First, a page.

Insights & Analyses

Woman loses pension after leprosy prevents her from India’s Aadhaar biometric registration

December 4, 2017

Mandatory biometrics for India’s Aadhaar card have reportedly left a 65-year-old leprosy patient in India — who lacks both fingers and eyes and cannot be registered — without a pension for the last three months.

Sajida Begum has not received her monthly pension of Rs 1,000 because she does not have an Aadhaar card, according to The New Indian Express. India’s Aadhaar system requires biometric verification via either fingerprint or iris scan, two requirements that Begum cannot meet because of her affliction.

Her situation is not unique, either: 10 other patients at the Leprosy Hospital in Bengaluru also do not have an Aadhaar card.

Government officials reportedly said that patients providing a medical certificate, as well as a photo showing their hands, should be able to receive a special exemption.

Medical personnel at the hospital, meanwhile, have written to officials in an effort to obtain the monthly pension for Begum and others. But Dr. Ayub Ali Zai said he hasn’t received an explanation yet.

“We don’t know if this is just an administrative delay in sending pension, or if they have stopped it,” the doctor reportedly said.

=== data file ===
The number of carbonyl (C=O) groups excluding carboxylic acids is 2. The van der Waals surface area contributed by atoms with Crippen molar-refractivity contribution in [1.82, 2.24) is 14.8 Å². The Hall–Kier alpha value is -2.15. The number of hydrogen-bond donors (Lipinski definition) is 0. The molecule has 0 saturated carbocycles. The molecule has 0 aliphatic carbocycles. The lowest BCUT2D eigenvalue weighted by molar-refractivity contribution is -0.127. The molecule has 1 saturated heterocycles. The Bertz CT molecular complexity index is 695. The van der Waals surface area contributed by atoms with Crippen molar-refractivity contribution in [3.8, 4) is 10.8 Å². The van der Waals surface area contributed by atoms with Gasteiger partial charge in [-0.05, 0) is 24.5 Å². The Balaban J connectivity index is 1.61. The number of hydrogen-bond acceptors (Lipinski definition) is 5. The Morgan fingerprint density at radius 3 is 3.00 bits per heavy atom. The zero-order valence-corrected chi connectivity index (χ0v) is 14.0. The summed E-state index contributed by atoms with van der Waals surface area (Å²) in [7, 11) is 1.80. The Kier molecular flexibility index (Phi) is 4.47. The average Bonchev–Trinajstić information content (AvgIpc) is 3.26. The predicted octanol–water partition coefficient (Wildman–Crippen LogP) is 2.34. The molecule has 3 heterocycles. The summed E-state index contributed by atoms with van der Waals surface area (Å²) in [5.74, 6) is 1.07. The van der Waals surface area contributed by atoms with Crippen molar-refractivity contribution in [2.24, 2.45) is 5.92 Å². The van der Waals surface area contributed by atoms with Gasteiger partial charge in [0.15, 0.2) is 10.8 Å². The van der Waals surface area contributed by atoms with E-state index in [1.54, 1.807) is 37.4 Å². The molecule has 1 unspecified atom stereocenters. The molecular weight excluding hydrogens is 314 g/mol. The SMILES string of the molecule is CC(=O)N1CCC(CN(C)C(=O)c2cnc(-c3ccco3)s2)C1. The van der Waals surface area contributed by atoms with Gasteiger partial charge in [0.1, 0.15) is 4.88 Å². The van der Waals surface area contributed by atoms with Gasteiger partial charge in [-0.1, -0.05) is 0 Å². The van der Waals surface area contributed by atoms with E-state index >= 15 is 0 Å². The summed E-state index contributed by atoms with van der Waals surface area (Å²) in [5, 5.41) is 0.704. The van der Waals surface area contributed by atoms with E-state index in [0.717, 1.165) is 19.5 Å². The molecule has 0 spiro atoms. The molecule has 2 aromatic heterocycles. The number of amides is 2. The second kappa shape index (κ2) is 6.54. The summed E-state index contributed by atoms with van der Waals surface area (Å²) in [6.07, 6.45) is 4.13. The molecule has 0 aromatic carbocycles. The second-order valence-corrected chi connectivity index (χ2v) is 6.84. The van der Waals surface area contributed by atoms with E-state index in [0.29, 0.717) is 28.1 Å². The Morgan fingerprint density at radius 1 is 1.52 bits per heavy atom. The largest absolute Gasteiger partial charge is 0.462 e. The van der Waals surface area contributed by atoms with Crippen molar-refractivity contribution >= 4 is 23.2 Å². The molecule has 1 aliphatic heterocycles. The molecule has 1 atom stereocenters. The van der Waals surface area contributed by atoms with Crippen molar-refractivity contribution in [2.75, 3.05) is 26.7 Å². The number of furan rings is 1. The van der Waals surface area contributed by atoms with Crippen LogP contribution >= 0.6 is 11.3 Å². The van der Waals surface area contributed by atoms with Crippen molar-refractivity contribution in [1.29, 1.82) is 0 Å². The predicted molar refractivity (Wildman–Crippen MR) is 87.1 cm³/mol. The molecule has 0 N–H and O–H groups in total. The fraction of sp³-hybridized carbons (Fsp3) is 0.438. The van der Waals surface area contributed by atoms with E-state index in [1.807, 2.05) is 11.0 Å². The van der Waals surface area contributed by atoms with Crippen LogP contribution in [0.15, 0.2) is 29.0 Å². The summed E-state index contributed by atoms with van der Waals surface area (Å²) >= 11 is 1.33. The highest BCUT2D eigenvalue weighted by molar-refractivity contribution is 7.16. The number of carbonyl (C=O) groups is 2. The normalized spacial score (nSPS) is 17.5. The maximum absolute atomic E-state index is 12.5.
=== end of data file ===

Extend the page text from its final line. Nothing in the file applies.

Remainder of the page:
The situation highlights unforeseen complications that can arise from identity verification systems that rely on a limited number of options. People like Begum who cannot provide the necessary biometrics present unique use cases that governments and companies must find ways to accommodate, without sacrificing ease of use or security.

India’s national biometric ID system is the largest such program in the world, with 1.1 billion registered users. The system has a unique 12-digit code that is tied to citizens’ biometric data and personal information.

The system was launched in 2009 in an effort to extend social services to unregistered citizens, but also to cut down on welfare benefit “leakage” from an opaque and often corrupt bureaucracy. Beyond identification, Aadhaar data is also being used to underpin mobile payment transfer platforms, which have become crucial for cashless transactions during the country’s recent demonetization push.